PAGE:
The following is a guest post by David Anderson. If you are interested in guest posting, please contact me!
Anytime I learn about a new pedal company, it’s usually from a fellow player, magazine review, or an online forum like EffectsBay. Typically, a “new” company is not so new at all. They may have been around for years before getting the word out that they are the newest tone box on the market.
I recently did some repair for a customer who told me he was thinking of jumping into the pedal market and offering some creations of his own. As I tracked his progress with his new endeavor via Facebook, I found it interesting how quickly he picked ups steam on a grass roots level. In a matter of weeks the local buzz was going around about Physics Punk Pedals, his new company. I thought it would be interesting to take a look at how a pedal company is born…
Gerald Good is an engineer by day, and rock musician by night. Soon, Gerald was in his basement putting together some DIY boxes. Now, I have tried my hand at building some BYOC pedals, and while I was successful with the outcome, I soon realized that, with the time it takes to acquire parts, assemble, and paint boxes, it was not going to be very profitable for me, not to mention that I personally don’t have the knowledge to design my own circuits. So, to all you pedal companies out there giving it your best shot, my hat goes off to you! It is definitely a labor of love!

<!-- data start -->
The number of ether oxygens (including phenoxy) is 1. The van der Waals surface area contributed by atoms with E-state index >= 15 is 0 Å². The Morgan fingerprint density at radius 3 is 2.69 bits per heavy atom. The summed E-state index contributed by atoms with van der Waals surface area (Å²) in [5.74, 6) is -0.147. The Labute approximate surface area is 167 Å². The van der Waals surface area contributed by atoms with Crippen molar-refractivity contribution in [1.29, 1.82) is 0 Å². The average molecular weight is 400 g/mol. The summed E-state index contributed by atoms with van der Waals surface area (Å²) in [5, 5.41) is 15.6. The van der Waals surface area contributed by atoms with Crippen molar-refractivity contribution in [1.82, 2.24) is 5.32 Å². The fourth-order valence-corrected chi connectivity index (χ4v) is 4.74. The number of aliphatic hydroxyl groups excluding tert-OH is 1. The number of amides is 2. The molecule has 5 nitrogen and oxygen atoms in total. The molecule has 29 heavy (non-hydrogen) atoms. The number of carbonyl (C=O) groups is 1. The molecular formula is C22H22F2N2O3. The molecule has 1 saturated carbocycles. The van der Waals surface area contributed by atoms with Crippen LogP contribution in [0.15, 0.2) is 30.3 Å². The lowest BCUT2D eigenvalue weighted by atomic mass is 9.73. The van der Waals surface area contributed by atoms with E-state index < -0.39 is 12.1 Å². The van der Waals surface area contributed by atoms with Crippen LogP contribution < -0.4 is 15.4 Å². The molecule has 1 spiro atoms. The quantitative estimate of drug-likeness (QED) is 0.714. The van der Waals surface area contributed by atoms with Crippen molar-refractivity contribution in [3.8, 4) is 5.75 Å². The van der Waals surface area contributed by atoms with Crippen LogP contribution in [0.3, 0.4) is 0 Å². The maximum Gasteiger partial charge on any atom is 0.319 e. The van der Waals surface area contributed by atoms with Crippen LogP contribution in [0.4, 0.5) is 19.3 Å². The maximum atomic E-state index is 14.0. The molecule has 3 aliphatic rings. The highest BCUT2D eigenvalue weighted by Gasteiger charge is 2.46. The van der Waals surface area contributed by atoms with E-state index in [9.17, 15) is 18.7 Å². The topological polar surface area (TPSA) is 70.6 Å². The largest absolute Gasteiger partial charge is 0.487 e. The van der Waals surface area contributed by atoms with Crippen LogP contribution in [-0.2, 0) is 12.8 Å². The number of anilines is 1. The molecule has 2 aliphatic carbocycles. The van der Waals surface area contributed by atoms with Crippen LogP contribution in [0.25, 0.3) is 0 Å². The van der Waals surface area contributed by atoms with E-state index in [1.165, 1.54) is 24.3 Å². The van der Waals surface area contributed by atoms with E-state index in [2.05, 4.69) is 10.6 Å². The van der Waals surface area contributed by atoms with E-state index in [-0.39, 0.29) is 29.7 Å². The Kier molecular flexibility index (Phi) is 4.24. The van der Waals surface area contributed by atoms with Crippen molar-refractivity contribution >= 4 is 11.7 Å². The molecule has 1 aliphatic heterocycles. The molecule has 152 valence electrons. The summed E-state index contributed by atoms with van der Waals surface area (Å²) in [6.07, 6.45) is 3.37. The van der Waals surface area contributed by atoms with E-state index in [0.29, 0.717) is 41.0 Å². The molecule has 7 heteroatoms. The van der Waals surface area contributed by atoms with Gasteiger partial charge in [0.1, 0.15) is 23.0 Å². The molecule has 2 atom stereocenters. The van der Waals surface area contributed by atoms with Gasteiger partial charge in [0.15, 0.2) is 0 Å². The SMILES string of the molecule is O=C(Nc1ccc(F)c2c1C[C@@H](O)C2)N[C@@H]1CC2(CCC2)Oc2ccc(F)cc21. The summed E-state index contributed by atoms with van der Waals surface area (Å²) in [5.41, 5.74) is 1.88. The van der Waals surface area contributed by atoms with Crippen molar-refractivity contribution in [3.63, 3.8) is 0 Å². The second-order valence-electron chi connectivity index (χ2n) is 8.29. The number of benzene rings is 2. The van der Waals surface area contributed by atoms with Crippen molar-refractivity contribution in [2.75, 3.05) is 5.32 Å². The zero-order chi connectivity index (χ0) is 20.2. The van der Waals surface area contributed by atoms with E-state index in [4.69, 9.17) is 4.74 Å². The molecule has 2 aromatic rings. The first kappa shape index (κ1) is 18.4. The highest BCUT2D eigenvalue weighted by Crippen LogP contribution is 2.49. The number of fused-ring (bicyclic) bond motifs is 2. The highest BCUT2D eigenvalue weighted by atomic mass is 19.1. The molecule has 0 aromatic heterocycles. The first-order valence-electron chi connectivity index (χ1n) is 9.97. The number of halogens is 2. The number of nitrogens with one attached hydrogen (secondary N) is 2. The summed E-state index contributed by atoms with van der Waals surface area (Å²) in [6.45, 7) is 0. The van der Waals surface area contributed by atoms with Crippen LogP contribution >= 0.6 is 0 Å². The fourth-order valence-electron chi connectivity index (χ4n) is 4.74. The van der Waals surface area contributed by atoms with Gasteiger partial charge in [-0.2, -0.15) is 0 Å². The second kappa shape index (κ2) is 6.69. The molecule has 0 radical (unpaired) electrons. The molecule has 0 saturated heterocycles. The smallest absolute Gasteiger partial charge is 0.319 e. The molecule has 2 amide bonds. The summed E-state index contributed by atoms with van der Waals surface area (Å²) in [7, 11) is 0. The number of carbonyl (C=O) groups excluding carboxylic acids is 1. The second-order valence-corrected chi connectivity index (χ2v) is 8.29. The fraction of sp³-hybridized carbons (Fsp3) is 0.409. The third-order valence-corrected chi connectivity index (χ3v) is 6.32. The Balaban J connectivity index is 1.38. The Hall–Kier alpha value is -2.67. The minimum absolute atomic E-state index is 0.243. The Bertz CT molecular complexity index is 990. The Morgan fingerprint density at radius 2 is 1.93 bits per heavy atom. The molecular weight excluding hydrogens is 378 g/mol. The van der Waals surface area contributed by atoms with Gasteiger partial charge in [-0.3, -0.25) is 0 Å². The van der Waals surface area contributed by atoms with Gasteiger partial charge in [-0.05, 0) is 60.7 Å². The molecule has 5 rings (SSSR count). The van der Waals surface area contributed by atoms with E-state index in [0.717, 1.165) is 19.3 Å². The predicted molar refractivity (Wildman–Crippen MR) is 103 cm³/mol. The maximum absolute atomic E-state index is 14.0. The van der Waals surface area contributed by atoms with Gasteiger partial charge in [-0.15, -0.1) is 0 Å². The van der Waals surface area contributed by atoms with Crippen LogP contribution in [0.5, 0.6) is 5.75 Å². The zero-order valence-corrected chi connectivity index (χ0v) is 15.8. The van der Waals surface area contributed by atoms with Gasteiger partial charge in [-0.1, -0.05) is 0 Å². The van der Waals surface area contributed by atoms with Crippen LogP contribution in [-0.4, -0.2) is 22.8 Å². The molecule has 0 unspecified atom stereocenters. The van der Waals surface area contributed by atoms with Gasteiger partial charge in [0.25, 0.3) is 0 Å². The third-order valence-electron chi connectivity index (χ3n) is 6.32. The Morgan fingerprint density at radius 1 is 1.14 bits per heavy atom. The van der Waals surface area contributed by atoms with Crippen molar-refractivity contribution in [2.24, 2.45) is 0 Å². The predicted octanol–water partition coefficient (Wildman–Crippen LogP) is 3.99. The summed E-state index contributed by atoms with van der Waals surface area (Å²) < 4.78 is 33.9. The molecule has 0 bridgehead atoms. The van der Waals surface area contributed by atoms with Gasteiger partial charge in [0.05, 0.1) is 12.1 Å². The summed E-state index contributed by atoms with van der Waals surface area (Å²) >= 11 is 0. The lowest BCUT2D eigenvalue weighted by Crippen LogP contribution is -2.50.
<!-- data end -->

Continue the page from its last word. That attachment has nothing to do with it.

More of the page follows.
Gerald started like a lot of us, with a few Build Your Own Clone kits, and soon after, Good began to research and build some circuits based on designs found at Tonefiend.com . Soon, friends were putting in requests for pedals for him to build…some clones, and some not.
Now Good is perfecting his hand at fabricating his own circuit boards and implementing some designs of his own. His focus is getting pedals in the hands of musicians at an affordable rate. ” The metal box is usually the most expensive part. It seems a little crazy to me that some boutique effects, that a straight-up clones cost hundreds of dollars” says Good .
Currently, Good is making pedals on a custom order basis. Some of his builds include the “Cube Streamer”, a variant of the Electra Distortion, the “Friendly Fuzz”, a variant of the Bazz Fuzz circuit, the ” Blue Sky Boost”, a JFET booster and buffer that is similar to the “Codpiece”, the “Power Ring”, based on the Dan Armstrong Green Ringer, but with an added volume knob, and many others. Follow Physics Punk Pedals on Gerald Good’s Facebook page.
Dave Anderson is the owner of Tritione Guitars, a full service guitar repair shop based in St. Louis, MO. Dave has played guitar for over 25 years, and plays pedal steel, banjo, and mandolin as well. Dave also has over 20 years music retail experience and has done product demos for companies like Taylor guitars, Eastwood Guitars, Rivera Amps, and others.